Speed explains: “It looks like a Teenage Mutant Ninja Turtle from behind. I love the idea that you can have this flat pack life, carrying that kind of thing around with you. A lot of those ideas come back to the novel, The Box Man, by Kobo Abe. I had a reading room I made at the Sculpture Park, where people could read the book. In the book a man decides that he’s going to be a box man, living with a box over his head, like a fridge box, down to his knees. He folds the flaps in, so it becomes a shelf. Its interesting how he describes what he needs and what he doesn’t need. He writes all over the inside of his box, and has a slit for his eyes and he becomes invisible. He’s made a decision to be completely apart. I thought that was so fascinating, the economy of it is fascinating, how he exists and the fact that he walks and moves it all at the same time.”
If any of her work could be described as extrovert, then the works which she becomes part of, like encasing herself in a mass of furniture reclaimed from the unused halls of residence at the Sculpture Park, then there are other creations which keep themselves to themselves. Her egg, nest, home, country, universe work for example, sits as a small and imperfectly formed concentration of ideas around an egg as a host for a living being, and the occupation of spaces and structures. The smooth surface of an egg is interrupted by an architectural extension, complete with pitched roof and windows. Crafted in a dense, heavy dentist’s plaster, it’s interesting to find out how Speed adapts her ideas to so many different materials.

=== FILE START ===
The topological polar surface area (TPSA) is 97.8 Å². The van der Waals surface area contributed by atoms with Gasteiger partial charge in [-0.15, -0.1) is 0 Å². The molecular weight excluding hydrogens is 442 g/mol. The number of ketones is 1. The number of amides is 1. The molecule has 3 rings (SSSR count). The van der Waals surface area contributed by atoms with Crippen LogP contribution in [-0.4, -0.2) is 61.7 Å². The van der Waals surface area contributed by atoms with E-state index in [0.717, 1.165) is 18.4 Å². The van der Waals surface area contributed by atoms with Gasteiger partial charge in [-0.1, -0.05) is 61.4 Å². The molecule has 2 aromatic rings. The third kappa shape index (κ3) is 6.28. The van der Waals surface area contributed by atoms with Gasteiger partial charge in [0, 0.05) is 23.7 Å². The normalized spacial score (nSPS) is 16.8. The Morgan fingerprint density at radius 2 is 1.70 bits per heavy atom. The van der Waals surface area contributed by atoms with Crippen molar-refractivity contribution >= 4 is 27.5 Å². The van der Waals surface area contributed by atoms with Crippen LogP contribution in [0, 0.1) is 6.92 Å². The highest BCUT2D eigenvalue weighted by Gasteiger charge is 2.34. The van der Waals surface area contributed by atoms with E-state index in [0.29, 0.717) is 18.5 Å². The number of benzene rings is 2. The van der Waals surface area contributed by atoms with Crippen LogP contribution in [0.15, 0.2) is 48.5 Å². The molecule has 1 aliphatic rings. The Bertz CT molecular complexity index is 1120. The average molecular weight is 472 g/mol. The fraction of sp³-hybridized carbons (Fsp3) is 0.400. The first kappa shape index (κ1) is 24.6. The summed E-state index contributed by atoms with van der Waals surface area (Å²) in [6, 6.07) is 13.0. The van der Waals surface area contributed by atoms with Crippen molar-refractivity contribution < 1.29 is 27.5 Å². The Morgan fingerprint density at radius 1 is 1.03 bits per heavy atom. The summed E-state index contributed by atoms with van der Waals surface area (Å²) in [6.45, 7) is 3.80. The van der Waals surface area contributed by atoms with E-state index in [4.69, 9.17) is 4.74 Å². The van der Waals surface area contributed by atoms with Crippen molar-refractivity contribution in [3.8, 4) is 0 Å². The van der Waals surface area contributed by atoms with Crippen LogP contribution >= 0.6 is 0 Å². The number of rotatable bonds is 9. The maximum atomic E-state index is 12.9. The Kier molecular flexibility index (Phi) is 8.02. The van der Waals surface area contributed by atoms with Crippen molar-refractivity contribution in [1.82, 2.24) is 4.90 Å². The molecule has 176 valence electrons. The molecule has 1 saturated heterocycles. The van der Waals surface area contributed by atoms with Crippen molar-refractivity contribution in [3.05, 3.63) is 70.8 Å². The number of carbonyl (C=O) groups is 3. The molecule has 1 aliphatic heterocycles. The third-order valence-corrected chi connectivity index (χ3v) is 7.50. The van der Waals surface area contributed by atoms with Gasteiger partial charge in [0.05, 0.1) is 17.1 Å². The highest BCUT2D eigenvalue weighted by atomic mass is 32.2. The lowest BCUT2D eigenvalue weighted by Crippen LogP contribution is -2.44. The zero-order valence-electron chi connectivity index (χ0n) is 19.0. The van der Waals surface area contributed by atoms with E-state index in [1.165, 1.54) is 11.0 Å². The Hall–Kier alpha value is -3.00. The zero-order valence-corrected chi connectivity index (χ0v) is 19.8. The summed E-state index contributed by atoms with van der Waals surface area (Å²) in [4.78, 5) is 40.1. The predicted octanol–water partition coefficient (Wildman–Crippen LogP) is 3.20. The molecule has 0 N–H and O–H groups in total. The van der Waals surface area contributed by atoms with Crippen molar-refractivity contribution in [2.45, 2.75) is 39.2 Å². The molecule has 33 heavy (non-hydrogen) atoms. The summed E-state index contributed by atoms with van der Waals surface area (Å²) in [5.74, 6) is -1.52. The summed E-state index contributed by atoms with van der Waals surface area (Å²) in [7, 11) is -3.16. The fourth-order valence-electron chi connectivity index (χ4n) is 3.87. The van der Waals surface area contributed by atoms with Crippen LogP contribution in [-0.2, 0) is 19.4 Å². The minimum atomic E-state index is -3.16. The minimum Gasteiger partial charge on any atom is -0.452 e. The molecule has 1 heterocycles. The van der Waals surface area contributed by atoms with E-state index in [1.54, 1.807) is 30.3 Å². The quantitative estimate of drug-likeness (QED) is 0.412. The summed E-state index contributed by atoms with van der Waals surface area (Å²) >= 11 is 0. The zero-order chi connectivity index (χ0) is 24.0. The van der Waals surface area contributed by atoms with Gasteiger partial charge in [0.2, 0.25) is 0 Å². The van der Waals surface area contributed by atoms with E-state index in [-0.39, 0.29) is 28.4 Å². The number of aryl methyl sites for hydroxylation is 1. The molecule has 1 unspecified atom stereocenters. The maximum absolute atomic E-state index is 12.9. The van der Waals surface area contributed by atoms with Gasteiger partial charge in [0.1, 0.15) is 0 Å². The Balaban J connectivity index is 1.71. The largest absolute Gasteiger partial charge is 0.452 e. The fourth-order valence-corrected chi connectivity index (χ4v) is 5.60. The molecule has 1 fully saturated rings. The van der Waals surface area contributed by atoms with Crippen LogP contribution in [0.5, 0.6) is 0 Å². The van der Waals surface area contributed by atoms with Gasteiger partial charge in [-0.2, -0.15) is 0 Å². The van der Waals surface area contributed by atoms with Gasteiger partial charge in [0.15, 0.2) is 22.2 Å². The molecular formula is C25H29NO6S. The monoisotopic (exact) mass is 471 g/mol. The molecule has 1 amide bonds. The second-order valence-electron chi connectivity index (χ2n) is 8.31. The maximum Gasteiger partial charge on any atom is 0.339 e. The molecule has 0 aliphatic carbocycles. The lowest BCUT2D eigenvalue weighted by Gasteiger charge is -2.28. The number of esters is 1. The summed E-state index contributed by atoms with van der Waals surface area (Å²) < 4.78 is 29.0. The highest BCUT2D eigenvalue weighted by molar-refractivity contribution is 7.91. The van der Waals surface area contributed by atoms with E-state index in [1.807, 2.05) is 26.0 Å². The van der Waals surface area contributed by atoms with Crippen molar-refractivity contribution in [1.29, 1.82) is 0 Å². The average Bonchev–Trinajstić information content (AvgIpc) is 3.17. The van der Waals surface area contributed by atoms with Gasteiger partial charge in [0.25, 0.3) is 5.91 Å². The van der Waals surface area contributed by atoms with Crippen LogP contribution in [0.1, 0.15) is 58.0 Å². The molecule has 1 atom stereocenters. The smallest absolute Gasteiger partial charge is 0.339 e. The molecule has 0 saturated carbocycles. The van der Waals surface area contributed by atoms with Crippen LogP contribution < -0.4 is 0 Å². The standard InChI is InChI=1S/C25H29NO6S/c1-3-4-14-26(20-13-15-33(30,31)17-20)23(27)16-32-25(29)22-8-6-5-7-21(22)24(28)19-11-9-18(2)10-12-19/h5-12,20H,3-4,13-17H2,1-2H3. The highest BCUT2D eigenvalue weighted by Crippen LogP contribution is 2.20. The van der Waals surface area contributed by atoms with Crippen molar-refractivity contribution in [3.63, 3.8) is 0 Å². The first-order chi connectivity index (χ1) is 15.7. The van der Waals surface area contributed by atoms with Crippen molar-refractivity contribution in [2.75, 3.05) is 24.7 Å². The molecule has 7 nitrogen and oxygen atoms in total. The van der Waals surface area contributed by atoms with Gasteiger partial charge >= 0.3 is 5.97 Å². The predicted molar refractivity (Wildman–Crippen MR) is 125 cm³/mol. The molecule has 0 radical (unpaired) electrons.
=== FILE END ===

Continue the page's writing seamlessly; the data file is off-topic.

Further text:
“For me the work figures the materials out for itself,” she says. “Things suggest the way that they need to be made. With the eggs, they needed to be closed and dense. I made them out of this really dense dentist’s plaster, after trying out a load of other plasters. I do like to reuse things however, so I love cardboard. It’s strong and weak at the same time, and really malleable. The materials are really about economy, not just money.”
Amongst all of the things that she has been able to take from her previous shows, it is the catalogue from her Sculpture Park show that she says she holds most dear. So often a compulsory addition to any art exhibition, and one assumes taken for granted more often than not, Speed acknowledges the transient, fleeting nature of her exhibitions and installations and the investment made in her work by the institution recording it in print. However, seeing her work on paper is nothing new as she is an avid self-publisher, creating numerous books to further her ideas alongside sculptural works.